Only one locality has been discovered on the east side of the Milwaukee River where the mound-builders erected their mysterious works. This was at the intersection of Johnson and Main streets, where there were formerly two lizard mounds, and some others, as represented on Plate V. On one of these is given the dimensions in feet, showing the method usually adopted in surveying these earthworks. One of the mounds has a slight angle near the extremity of the tail, as represented in the plate; but this is not very common. The other figure is of the more common form. These figures are in their normal position, being on high ground near the edge of a hill or bank, their heads towards the south, legs towards the bank, and their general direction obliquely towards the edge of the bank. A simple oval mound, and one with arms or wings, are seen near the lizards; and a few rods to the north was an oval ring, whose diameters were forty-four and thirty-one feet. The wall was nine feet wide, and only one foot in height.
On the west side of the river, within the limits of the city, were numerous mounds occupying the several promontories overlooking the city and bay. The most remarkable group was near the intersection of Walnut with Sixth Street, as represented on Plate VI. Four different varieties of structures may be seen. The oblong (a), which is simply a ridge of earth; the lizard (b), an elongated ridge terminating in a point at one end, and having two projections or legs at the other; the winged mound (c), being a circular tumulus, with two long, slightly curved arms or wings; and the anomalous mound (d), differing from the ordinary form by having the legs on opposite sides, instead of the same side. These works were, in 1836, covered with a dense forest. The oblong, at a in the plan, appears to have been the observatory, being in a very conspicuous place, from which may be seen all the works, while in the opposite direction there is presented a magnificent view of the valley of the river, and the bay of Lake Michigan, now called Milwaukee Bay. It is eighty-three feet long, twenty wide, and four in height.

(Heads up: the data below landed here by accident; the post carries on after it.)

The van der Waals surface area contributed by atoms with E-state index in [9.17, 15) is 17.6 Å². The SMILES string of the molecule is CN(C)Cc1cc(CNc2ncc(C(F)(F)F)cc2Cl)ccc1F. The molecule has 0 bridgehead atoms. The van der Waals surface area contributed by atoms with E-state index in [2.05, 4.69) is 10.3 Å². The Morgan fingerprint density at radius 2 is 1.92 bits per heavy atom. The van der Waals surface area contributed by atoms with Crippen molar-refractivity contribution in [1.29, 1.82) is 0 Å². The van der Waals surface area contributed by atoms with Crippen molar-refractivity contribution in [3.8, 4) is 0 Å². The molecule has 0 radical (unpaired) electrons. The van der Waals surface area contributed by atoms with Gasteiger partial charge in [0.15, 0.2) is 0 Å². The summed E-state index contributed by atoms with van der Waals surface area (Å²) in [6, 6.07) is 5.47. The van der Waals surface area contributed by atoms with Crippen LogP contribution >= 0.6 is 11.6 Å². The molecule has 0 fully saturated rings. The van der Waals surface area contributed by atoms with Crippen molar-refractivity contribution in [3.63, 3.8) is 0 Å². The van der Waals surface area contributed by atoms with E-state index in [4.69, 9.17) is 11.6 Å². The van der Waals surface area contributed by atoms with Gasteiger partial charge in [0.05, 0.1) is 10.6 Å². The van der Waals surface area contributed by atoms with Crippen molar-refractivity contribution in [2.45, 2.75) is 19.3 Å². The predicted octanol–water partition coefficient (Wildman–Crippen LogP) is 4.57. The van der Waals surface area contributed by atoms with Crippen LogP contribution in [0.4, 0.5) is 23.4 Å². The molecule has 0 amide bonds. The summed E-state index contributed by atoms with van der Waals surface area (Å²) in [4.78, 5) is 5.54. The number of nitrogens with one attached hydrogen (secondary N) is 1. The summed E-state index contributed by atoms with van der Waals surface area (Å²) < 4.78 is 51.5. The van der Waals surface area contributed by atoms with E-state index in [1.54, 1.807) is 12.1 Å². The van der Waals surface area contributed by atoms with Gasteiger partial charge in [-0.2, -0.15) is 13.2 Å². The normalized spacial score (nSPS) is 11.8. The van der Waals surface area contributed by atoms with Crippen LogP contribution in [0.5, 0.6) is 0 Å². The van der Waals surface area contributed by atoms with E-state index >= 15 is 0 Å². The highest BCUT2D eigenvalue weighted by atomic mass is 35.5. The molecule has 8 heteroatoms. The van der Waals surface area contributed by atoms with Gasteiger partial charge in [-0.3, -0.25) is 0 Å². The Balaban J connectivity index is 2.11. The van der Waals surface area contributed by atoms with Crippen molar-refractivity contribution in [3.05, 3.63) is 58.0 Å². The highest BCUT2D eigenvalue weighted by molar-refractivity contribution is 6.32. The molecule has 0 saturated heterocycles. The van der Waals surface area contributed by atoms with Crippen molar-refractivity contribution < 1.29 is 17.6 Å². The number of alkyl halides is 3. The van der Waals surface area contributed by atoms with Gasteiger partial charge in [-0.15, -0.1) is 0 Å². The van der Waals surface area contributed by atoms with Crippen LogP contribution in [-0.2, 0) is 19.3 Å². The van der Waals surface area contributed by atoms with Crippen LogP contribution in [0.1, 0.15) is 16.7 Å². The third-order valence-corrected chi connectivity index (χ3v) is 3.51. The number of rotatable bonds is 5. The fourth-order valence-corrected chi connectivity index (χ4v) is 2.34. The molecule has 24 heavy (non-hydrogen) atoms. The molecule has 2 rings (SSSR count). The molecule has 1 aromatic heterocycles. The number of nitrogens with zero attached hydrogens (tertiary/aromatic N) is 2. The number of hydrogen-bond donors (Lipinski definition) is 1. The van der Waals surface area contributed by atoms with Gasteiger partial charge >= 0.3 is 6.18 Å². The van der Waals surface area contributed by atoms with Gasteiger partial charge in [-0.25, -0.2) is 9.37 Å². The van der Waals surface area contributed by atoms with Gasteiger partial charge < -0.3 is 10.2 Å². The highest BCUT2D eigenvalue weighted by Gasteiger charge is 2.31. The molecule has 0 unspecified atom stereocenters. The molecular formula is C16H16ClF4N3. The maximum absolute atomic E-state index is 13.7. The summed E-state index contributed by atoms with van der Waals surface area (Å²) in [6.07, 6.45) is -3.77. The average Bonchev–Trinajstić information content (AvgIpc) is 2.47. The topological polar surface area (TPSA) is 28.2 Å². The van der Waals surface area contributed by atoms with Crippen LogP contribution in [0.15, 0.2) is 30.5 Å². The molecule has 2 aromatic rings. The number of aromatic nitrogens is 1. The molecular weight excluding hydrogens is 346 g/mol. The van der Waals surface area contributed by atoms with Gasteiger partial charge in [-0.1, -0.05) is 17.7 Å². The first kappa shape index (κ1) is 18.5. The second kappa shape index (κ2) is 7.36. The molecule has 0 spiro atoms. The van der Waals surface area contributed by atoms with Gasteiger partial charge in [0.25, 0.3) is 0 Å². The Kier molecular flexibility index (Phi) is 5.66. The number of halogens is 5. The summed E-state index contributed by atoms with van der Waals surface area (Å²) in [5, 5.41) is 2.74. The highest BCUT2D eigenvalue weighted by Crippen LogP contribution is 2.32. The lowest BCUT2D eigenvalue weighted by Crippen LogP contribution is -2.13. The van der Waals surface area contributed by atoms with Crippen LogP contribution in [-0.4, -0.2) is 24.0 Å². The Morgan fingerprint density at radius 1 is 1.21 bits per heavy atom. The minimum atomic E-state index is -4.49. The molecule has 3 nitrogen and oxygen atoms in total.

Two of these mounds were opened, but produced nothing beyond the fragment of a bone, and a slight admixture of carbonaceous matter near the original surface. They were composed of the same tough, reddish, sandy clay that constitutes the adjacent soil. There are two large natural elevations or mounds near these works, and upon the summit of one was a small winged mound. The other, though the largest, was apparently not occupied by the aborigines. In that part of the city known as Shermans Addition, we first find mounds of undoubted animal forms. One of these (Plate IV. Fig. 2) is on ground covered by the corn hills of the present race of Indians, who occupied the lands in this vicinity down to a very late [page 17:] period. It may be considered as a rude representation of a wolf or fox guarding the sacred deposits in the large though low mound immediately before it. Both of these are of so little elevation as to be scarcely observed by the passer by; but when once attention is arrested, there is no difficulty in tracing their outlines. The body of the animal is forty-four feet, and the tail sixty-three in length. A more graceful animal form was found on block No. 36. (See Plate VII. Fig. 2.) It may be regarded as the representation of an otter. Length of head and neck, twenty-six feet; body, fifty feet; tail, seventy feet. Its direction is a little south of west.